Lynnsy Logue The Real Estate Lady and Condo CanDo in Charlotte NC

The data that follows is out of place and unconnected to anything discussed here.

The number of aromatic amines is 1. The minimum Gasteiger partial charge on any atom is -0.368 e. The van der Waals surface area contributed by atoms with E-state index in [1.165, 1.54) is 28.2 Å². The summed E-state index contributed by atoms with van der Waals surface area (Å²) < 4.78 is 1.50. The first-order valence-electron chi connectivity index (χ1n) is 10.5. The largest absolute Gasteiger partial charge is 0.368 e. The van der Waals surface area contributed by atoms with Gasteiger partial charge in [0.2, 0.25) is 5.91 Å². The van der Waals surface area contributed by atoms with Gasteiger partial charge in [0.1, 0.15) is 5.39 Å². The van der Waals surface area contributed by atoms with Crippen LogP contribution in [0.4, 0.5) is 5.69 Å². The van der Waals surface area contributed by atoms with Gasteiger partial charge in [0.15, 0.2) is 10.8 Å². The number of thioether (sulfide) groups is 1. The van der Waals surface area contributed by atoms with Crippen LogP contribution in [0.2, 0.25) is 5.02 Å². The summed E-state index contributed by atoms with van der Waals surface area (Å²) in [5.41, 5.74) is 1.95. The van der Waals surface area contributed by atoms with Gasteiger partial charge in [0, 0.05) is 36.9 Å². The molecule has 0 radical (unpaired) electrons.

I spoke of this project, Center City Green, yesterday and directed you to the full story on our website :www.CondoCanDo.com...It is such a fabulous project because it incorporates at the moment Green Building Practices, Organic Sustenance and a creative use of form and function. I am applauding Spectrum Properties. So it is a first for me to offer such applause. And I do like to give credit where credit is due. Here is the whole story...and the details were posted yesterday. Enjoy! The 12-story Center City Green – across from Time Warner Cable Arena – will include 1,400 parking spaces, 88 condos (far left) above a farmers’ market, and a restaurant (far right). Uptown Charlotte's latest Next Big Thing started with a need for parking spaces, but it will be much more -- possibly even a year-round green market. Spectrum Properties plans to develop Center City Green, a 12-story, 1,400-space deck to include condos, a restaurant and a farmers' market across Fifth Street from Time Warner Cable Arena, formerly Bobcats Arena. Spectrum is buying the 2 acres on the light-rail line between the arena and ImaginOn from Bank of America, which will lease 1,300 spaces for its employees. The $60 million complex will be developed with a goal of achieving Leadership in Energy and Environmental Design (LEED) certification, said Spectrum CEO Darryl Dewberry. The bank bought the land last fall from the city and requested proposals from developers on how they would create the needed parking within an animated, green development. Spectrum's proposal was accepted. Bank officials said they were pleased with the response, but declined to disclose how many proposals were submitted. "It was our intent that this site be developed in an environmentally responsible manner, as yet another component of our enterprise-wide commitment to green building practices," said Bank of America corporate workplace executive Mark Nicholls. "We are pleased to help bring such a useful amenity to uptown Charlotte." Bank of America took the lead a decade ago in creating uptown parking decks that are more than just a depository for cars. Its 10-story Seventh Street Station, for example, includes a specialty grocer and restaurants in an interactive structure that makes musical sounds and lights up when its multi-colored exterior fins are touched. CenterCity Green would have 88 studio, one-bedroom and two-bedroom condos priced from the $180,000s to the $280,000s and oriented toward Fifth Street for views of the arena and the skyline. Steve McClure, vice president of Spectrum Properties Residential, said the residences would meet the Urban Land Institute's "workforce" affordability guideline, meaning that police officers, teachers, nurses, etc., could qualify to buy there. Spectrum wants to attract a restaurant that would feature a health-conscious menu and become an on-site pantry for organic meats and produce sold at an adjoining green market. A year-round green market has been on the uptown wish list for more than two decades. Bank of America once considered providing sites at Seventh Street Station and the IJLFinancialCenter at 201 N. Tryon St. Dewberry said residential development uptown is helping create the population density to support a green market. Charlotte Center City Partners, which estimates 12,000 people live in the center city today, expects the population to exceed 27,000 by 2012. The proposed market location would be ideal -- about 1 1/2 blocks from the intersection of Trade and Tryon streets, accessible to drivers, and convenient to public transit, said Center City Partners President Michael Smith. Over the years, city leaders have visited public markets in Seattle and Philadelphia, and Dewberry said Spectrum's goal is to pattern its market after those well-known facilities. The market would operate from about 10,000 square feet of indoor space, but would include outdoor space for fresh-food pavilions during the spring and summer months. CenterCity Partners, which operates a seasonal green market uptown, is talking with Spectrum about becoming part of Center City Green. The seasonal market, across Seventh Street from Seventh Street Station, was never intended to be permanent, Smith said. "We still need to tee up Center City Green with the City of Charlotte and put together a game plan," he said. "I think we have an interesting opportunity." Smith said a permanent market would fit with Center City Partners' strategy for attracting more retail to serve workers, local visitors and out-of-region visitors. "In a lot of cities, these markets become suppliers to the restaurants," Smith said. "You see chefs at the market buying fresh food for their restaurants." Dewberry said the developers will work with Center City Partners and government leaders to create a market featuring local vegetables, cheeses, fish, meats and poultry with an emphasis on organic foods. Spectrum, which developed the 230 South Tryon condos and is working to create mixed-use projects in Third Ward and Second Ward, expects to break ground by late June on Center City Green. The project would be finished in the fourth quarter of 2009. McClure said the "green" in the complex's name stands for both the green market and the green certification the developers hope to achieve. The structure was designed by LS3P Associates Ltd. with 12 floors of condos next to the deck, glass elevator towers and a helix-shaped parking ramp adding an artistic element to the center. The farmers' market and restaurant would be on each side of the complex at street level. "We applaud the vision," Smith said. "We have a developer who has shown great support for Charlotte, offering to do this if the city is interested. We are glad to be a part of it." Applause. Whistles. Cheers!